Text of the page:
I’ll talk a little more about this in the conclusion though.



The conclusionTo the top

So what is our overarching conclusion now that we have investigated systemic inflammation and its primary cause in developing atherosclerosis?

Eat real foods. It’s that simple.

Stay away from processed and refined carbohydrates. Stay away from anything with partially or hydrogenated vegetable oils in it. This is pretty much everything that comes in a package – chips, baked goods, soda, candy, etc. Bread is not much better because it is composed of refined carbohydrates.

If anything, stay away from wheat as much as possible because of the gut inflammation. It is a real food, but it does have negative side effects much like some other poisonous plants (hemlock comes to mind).

Remember, plants and grains have evolutionarily evolved to contain nutrients that deter animals from eating them. They do contain some anti-nutrients for nutrients that help. Vegetables in general are better than grains both in nutrients and lack of anti-nutrients. Remember, all those grain cereals or bread you are eating the manufacturers are MADE to add vitamins and minerals to them. This is not something you want to eat.

Fruits have evolved to contain lots of carbohydrates, but the anti-oxidants to handle the carbohydrates.

Eat fat from real sources. Nuts sparingly because of somewhat poor omega 6:3 ratios. Meat fat is neutral at worst and good at best; tallow and lard are the same. All the better if you get it grass fed.

I did not touch on eggs and dairy above. Eggs are healthy. The yolk is definitely healthy – as you know it contains most of the nutrients and cholesterol by itself is not bad for you. In fact, your liver creates most of the cholesterol for your body so dietary cholesterol is a moot point.

Avoid dairy and eggs are you are allergic. Allergies are highly inflammatory. If you are fine with eating dairy and eggs then go for it. Very healthy. Raw milk is much better than the pasteurized garbage in the stores. Eggs are obviously better if they are allowed to free range (omega 3 eggs).

We evolved to do well on a diet of real foods, so why is it any surprised when we eat our processed foods that our health fails us?

In summary,

Do:
1. Eat a wide variety of plants.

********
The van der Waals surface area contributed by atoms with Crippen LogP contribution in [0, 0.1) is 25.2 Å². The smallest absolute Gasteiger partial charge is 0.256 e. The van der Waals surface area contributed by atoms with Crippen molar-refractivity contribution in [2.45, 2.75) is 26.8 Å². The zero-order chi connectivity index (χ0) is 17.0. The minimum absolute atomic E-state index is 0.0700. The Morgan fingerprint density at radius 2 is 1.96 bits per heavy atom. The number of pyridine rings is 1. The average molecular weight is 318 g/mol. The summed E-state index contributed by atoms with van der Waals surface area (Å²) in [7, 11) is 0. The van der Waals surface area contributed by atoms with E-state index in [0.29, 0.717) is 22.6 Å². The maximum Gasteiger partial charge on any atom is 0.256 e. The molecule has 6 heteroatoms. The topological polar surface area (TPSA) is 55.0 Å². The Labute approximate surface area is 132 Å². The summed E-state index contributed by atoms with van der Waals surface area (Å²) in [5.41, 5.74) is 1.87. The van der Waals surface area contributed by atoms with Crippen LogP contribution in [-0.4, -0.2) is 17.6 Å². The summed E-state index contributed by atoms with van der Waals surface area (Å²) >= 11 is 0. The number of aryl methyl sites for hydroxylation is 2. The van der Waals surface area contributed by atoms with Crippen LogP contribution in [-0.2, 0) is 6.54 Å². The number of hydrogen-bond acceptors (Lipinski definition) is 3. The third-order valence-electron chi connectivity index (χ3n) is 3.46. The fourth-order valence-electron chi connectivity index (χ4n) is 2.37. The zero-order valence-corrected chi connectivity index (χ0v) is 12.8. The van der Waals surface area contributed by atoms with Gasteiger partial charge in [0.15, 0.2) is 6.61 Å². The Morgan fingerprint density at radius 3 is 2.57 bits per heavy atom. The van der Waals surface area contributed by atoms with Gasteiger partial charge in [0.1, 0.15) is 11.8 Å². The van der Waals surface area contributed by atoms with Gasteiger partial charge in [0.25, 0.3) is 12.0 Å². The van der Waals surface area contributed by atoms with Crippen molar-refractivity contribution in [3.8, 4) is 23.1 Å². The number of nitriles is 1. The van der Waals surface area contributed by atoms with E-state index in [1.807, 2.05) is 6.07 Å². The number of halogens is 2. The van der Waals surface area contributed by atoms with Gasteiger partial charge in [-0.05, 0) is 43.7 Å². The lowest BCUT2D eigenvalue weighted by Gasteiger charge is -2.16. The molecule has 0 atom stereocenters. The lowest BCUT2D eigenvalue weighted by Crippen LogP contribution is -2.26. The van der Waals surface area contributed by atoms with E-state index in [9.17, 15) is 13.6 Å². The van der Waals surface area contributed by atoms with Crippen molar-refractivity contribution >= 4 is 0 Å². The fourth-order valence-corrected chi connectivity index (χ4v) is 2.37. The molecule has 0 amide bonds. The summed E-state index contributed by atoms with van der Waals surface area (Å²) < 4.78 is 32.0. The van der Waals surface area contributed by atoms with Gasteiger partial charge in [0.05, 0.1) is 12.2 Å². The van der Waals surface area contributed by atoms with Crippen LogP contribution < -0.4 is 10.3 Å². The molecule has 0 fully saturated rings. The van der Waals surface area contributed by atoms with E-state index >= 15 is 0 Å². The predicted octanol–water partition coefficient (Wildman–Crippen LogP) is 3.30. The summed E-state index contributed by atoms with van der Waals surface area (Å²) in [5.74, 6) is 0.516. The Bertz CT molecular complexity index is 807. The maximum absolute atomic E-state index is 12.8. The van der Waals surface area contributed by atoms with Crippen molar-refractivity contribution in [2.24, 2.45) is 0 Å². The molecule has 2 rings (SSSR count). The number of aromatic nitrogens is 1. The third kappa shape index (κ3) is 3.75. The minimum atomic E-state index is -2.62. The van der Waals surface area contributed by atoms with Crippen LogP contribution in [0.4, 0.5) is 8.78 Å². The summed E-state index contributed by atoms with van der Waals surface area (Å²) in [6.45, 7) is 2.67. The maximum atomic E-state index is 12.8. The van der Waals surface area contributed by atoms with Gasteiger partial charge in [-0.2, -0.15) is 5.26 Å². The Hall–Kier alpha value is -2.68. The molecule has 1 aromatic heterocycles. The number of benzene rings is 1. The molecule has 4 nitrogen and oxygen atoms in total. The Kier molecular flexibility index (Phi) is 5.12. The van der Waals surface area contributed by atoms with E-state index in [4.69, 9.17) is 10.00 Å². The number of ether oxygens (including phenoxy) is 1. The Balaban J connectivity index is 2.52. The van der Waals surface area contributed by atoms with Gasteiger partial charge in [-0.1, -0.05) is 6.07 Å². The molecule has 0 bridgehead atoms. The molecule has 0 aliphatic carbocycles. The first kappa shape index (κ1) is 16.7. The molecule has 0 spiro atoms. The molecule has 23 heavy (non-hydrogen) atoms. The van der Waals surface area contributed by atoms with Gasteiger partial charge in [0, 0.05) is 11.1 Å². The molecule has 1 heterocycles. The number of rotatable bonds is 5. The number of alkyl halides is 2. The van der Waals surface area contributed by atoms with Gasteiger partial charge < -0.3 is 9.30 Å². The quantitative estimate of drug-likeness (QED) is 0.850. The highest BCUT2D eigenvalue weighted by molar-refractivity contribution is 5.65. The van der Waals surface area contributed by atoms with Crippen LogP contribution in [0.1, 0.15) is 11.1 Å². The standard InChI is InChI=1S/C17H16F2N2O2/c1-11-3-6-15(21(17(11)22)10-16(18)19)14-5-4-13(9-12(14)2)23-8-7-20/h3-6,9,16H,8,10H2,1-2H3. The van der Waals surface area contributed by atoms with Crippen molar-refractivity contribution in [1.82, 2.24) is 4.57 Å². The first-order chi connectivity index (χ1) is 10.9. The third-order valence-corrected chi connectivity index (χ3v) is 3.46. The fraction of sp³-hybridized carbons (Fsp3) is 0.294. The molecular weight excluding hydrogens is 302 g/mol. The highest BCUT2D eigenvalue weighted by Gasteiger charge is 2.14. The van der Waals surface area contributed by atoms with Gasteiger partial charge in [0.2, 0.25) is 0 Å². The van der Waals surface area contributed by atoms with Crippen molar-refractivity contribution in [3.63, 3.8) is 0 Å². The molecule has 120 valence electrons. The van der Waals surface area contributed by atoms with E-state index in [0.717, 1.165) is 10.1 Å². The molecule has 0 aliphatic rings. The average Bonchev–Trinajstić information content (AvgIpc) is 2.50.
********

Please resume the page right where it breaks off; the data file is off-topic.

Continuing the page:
2. Fruit in moderation. Berries tend to be a lot better than most.
3. Animal fats and butters are good. Especially if they are grass fed.
4. Cook with animal fats or better ratio O 6:3 oils such as coconut or olive.
5. Eat nuts sparingly.
6. Eggs are healthy if you are not allergic. The yolk is healthy. Omega 3 eggs if possible.
7. Dairy is fine if not allergic. Drink WHOLE MILK; skim is all sugar and inflammatory.

Do nots:
1. Stay away from grains
2. Stay away from refined foods.
3. Stay away from anything with processed oils.
4. Processed substitutes are bad. For example, margerine (composed of polyunsaturated vegetable oils) is very bad compared to real butter.

Note: some proponents of Paleo nutrition (gluten free + eat real foods) would have you go low or very low carbohydrate with healthy fats. This has been proven extremely effective in reversing much inflammation. If you are obese or overweight it may be advisable to go this route. If you are healthy, it is still advised in many cases.

And our “new” food pyramid looks something like this:


Image courtesy of Mark’s Daily Apple

Note: again, fruits should be less than vegetables here and can be eliminated totally if you’re having issues with the sugar content.


Countering inflammationTo the top

There are only two supplements I universally recommend to everyone. Fish oil and vitamin D.

Both are anti-inflammatory, but obviously fish oil is the more potent of the two. Vitamin D does a lot of other stuff besides being an anti-inflammatory. Click on the above link and check it out if you have not already.

Regardless, if you are going to cheat on your diet and eat processed foods (which most of us once in a while) it is important to help counter the inflammation with supplementation. Even if you are not eating any processed food at all and eating clean, it can be a good thing to take inflammation because of the residual effects of grain fed meat and/or other nuts. Oily fish can be a good substitute as well.

I try to take at least 5-7g per day which has been working great. This evens out to around .5g per 10 lbs body mass or 1g per % body fat for me.

I would suggest all you who eat clean do similarly. Take more if you are having weight issues.

This is the fish oil I take (liquid orange flavored) and this is the vitamin D I take. “ LOW052 “ will get you a $5 discount on your order and save me some money too if you’re going to buy.